From Jan. 23-25 in the Bellevue College cafeteria, members of the Art Club gathered to honor and celebrate of Dr. Martin Luther King, Jr., and the legacy he and his colleagues left behind. Their contribution this year took the form of a participatory mural.
Featured at the farthest left side is King, placed alongside likes of Rosa Parks, Daisy Bates, Ella Baker and Medgar Evers. But amidst the splashes of vibrant color, the mural begins to merge into a series of abstract faces and figures, which become more numerous as a viewer moves further right along the picture. Each figure or face has a space left open beside it for a BC student to write their thoughts of the legacy left by those great civil rights leaders.
“The hope is people can come up here and find a figure or face they connect with and write their thoughts in next to that,” said Art Club President Tara Kraft,.“It’s supposed to become more general and universal and generally representative of us.”
Students filling the cafeteria stood nearby to watch the faces come together at the tip of a brush. Some occasionally wandered over to read what others had written, many of them making their own unique addition. Some of the thoughts left by students on the mural include; “To be able to talk about privilege, the difference of each other, and never stop talking and celebrating our differences,” “I have a dream that one day people will feel brave enough to share their truth without being judged,” “I carry on the dream by accepting all people and welcoming them with a smile; showing love to everyone, no matter the difference or disability,” “One planet, one species…a million cultures, billions of perspectives. Everyone has a place in this world…ACCEPT,” “Whatever affects one directly, affects all indirectly.”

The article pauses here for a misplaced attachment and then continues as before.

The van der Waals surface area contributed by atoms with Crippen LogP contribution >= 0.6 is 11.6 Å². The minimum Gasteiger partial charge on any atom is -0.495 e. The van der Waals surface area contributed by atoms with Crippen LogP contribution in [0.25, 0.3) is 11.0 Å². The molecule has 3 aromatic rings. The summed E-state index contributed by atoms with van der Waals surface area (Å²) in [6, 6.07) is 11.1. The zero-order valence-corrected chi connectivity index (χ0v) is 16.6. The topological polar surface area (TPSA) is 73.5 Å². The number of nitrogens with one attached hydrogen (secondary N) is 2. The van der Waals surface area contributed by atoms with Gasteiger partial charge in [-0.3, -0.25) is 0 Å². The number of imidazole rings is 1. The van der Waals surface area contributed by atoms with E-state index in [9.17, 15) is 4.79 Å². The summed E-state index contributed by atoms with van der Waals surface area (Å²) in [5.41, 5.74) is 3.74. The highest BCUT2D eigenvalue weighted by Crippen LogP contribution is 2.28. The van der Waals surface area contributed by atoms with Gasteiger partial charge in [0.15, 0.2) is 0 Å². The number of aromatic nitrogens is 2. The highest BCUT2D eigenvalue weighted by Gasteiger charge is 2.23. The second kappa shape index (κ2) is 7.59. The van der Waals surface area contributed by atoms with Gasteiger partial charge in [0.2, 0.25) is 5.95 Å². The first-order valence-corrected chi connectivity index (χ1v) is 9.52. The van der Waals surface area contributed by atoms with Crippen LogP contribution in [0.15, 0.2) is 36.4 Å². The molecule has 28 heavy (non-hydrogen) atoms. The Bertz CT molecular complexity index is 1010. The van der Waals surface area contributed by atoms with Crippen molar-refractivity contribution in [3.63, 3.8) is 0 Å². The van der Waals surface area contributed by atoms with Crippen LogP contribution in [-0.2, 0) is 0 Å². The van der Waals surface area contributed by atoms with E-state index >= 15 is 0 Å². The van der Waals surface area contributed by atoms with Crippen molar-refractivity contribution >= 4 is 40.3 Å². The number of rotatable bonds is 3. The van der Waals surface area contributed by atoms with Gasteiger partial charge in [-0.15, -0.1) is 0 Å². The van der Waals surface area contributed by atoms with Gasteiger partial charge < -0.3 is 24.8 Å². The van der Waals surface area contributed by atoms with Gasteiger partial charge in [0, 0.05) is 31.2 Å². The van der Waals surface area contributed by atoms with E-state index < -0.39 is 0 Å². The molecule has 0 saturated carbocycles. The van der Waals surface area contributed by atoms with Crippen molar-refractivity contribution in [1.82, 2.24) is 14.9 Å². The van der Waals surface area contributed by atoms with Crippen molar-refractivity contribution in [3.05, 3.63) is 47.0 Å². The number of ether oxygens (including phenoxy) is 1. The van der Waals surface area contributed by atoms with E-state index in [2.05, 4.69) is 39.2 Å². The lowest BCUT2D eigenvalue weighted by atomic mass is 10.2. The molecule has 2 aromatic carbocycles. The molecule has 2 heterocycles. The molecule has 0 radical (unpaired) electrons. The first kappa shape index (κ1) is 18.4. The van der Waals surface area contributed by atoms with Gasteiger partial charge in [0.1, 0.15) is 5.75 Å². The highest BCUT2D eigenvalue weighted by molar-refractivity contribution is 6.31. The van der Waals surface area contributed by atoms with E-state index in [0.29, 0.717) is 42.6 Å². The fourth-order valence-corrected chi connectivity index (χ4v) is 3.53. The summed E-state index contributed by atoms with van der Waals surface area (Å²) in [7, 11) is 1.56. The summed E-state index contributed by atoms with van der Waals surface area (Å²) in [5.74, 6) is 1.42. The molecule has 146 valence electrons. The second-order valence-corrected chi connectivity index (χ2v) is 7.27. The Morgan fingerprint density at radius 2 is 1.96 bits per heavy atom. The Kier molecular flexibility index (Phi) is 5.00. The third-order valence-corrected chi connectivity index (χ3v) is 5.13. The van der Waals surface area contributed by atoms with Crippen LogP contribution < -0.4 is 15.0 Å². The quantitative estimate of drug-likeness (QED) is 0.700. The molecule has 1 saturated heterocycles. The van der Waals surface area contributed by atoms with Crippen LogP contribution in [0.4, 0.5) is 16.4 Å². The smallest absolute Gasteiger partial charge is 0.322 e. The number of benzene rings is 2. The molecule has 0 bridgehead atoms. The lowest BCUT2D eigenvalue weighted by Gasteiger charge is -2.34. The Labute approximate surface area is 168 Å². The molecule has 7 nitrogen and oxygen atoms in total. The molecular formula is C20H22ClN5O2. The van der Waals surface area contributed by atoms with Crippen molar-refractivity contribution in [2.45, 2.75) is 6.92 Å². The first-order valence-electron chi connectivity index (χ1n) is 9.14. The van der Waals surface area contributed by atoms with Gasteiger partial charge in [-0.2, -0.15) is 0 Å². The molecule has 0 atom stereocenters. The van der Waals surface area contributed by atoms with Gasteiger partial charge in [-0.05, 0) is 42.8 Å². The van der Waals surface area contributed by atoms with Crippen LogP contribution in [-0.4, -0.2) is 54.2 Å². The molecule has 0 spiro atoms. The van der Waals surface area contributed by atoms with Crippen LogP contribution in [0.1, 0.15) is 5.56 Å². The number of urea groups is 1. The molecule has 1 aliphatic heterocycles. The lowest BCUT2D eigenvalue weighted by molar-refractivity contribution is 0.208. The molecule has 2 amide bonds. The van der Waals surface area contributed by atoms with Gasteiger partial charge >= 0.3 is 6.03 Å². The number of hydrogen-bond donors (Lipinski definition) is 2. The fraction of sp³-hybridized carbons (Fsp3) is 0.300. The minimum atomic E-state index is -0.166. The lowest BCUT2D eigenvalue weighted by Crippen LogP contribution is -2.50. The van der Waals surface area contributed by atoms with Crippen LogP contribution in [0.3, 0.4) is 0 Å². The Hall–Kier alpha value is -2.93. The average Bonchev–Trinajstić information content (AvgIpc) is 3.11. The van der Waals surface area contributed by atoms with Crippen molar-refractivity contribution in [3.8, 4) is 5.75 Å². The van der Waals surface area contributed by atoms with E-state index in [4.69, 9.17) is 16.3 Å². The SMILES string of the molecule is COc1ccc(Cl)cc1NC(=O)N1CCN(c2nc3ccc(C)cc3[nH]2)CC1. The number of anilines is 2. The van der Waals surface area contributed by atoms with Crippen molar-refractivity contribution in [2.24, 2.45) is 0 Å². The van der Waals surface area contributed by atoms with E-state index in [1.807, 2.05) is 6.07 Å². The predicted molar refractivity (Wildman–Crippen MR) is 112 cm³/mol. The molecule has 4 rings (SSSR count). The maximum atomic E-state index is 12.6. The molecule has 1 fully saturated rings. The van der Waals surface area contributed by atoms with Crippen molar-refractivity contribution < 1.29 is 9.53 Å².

The Art Club held a planning meeting last week for the mural for the members to gather ideas and imagery. It was also held for reflection on the leadership that has evolved since the civil rights movement.
“In planning the mural, we reflected on how all the individual acts, of courage, of effort, of what was helpful instead of what was easy, made up the civil rights movement, how so many people came together to effect change,” said Kraft. “Some of them made the ultimate sacrifice, and so we wanted to encapsulate that idea of all these individual acts of courage and righteousness leading to this bigger movement, and the idea of the acts of the civil rights movement reverberating to today.”
Josh Wong, an art club member who referred to himselft as the “resident potrait expert, had the honor of painting the king on the mural. “At first, I thought ‘Oh, I want to paint; this is going to be fun, but then as I started doing it, I [felt] connected to this movement. I felt like that painting each person. You’re connected to them more when you go into detail, it’s more than the visual, you connect with the people.”